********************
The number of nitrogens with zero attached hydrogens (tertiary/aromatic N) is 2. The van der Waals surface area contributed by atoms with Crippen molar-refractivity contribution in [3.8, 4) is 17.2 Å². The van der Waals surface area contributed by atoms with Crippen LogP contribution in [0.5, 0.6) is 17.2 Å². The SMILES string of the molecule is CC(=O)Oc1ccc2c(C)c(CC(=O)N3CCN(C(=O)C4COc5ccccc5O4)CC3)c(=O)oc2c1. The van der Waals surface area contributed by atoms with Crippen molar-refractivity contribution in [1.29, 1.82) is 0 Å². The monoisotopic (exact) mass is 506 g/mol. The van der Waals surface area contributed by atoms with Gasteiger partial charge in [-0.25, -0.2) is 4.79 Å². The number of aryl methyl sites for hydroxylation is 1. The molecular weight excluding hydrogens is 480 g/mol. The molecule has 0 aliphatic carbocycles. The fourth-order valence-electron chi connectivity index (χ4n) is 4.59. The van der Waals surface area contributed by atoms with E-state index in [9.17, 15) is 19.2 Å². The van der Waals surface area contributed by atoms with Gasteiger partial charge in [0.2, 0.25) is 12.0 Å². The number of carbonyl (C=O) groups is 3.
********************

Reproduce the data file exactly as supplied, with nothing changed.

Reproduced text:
The number of nitrogens with zero attached hydrogens (tertiary/aromatic N) is 2. The van der Waals surface area contributed by atoms with Crippen molar-refractivity contribution in [3.8, 4) is 17.2 Å². The van der Waals surface area contributed by atoms with Crippen LogP contribution in [0.5, 0.6) is 17.2 Å². The SMILES string of the molecule is CC(=O)Oc1ccc2c(C)c(CC(=O)N3CCN(C(=O)C4COc5ccccc5O4)CC3)c(=O)oc2c1. The van der Waals surface area contributed by atoms with Crippen molar-refractivity contribution in [1.29, 1.82) is 0 Å². The monoisotopic (exact) mass is 506 g/mol. The van der Waals surface area contributed by atoms with Gasteiger partial charge in [-0.25, -0.2) is 4.79 Å². The number of aryl methyl sites for hydroxylation is 1. The molecular weight excluding hydrogens is 480 g/mol. The molecule has 0 aliphatic carbocycles. The fourth-order valence-electron chi connectivity index (χ4n) is 4.59. The van der Waals surface area contributed by atoms with E-state index in [9.17, 15) is 19.2 Å². The van der Waals surface area contributed by atoms with Gasteiger partial charge in [0.2, 0.25) is 12.0 Å². The number of carbonyl (C=O) groups is 3.